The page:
The Great Arch in Zion National Park is a large blind arch in the Navajo Sandstone. A blind arch is an arch of rock still attached to the rock face. It stretches about 600 feet across and about 400 feet high.
One of the possible ways a blind arch can form is from the undermining of the sandstone cliffs. In Zion Canyon, springs often form at the bottom of the Navajo Sandstone just above the shale of the Kayenta Formation (see Weeping Rock). These springs erode the shale out from underneath the sandstone leaving the sandstone unsupported. Large chunks of sandstone eventually fall off, usually without patter. However, sometimes the upper layers of the sandstone don’t break off and form an arch. Eventually this portion will also break off.
Blind arches are relatively common throughout the park.
Send me a note with :
- The text "GCZ5Z2 Blind Arch - Great Arch of Zion" on the first line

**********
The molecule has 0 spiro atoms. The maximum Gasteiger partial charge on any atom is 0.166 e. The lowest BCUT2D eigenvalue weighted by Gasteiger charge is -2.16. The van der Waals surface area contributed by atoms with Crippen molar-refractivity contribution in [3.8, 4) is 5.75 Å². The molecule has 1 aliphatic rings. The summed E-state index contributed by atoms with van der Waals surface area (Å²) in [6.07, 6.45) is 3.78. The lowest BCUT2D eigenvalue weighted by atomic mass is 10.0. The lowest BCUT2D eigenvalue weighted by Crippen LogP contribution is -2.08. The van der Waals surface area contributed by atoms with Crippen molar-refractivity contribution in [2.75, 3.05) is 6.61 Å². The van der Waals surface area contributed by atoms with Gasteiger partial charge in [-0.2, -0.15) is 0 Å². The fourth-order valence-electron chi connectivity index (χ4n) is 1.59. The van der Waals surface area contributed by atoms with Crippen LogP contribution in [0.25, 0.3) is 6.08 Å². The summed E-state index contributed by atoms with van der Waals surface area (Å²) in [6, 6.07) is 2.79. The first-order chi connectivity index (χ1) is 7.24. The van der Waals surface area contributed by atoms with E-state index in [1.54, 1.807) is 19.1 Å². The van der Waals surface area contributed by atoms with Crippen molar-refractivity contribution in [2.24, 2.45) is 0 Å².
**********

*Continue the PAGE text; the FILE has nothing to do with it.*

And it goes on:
- The number of people in your group.
- Look at the rock material beneath the blind arch. What is your opinion as to whether the material came from under the arch (making the arch deeper) or if it came from the arch (making it taller) and your reasoning. .
- Optional--because some are logging this cache without stopping to look, please post a picture of yourself or other member of your group with the arch in the the background.
The above information was compiled from the following sources:
- Miek, Robert F., et. al., Geology of Zion National Park, Utah in Geology of Utah’s Parks and Monuments, 2003 Utah Geological Association Publication 28 (second edition) D.A. Sprinkel, T.C. Chidsey, Jr. and P.B. Anderson, editors
- DesertUSA, The Ultimate Desert Resource, http://www.desertusa.com/zion/du_znpdesc.html
Placement approved by the
Zion National Park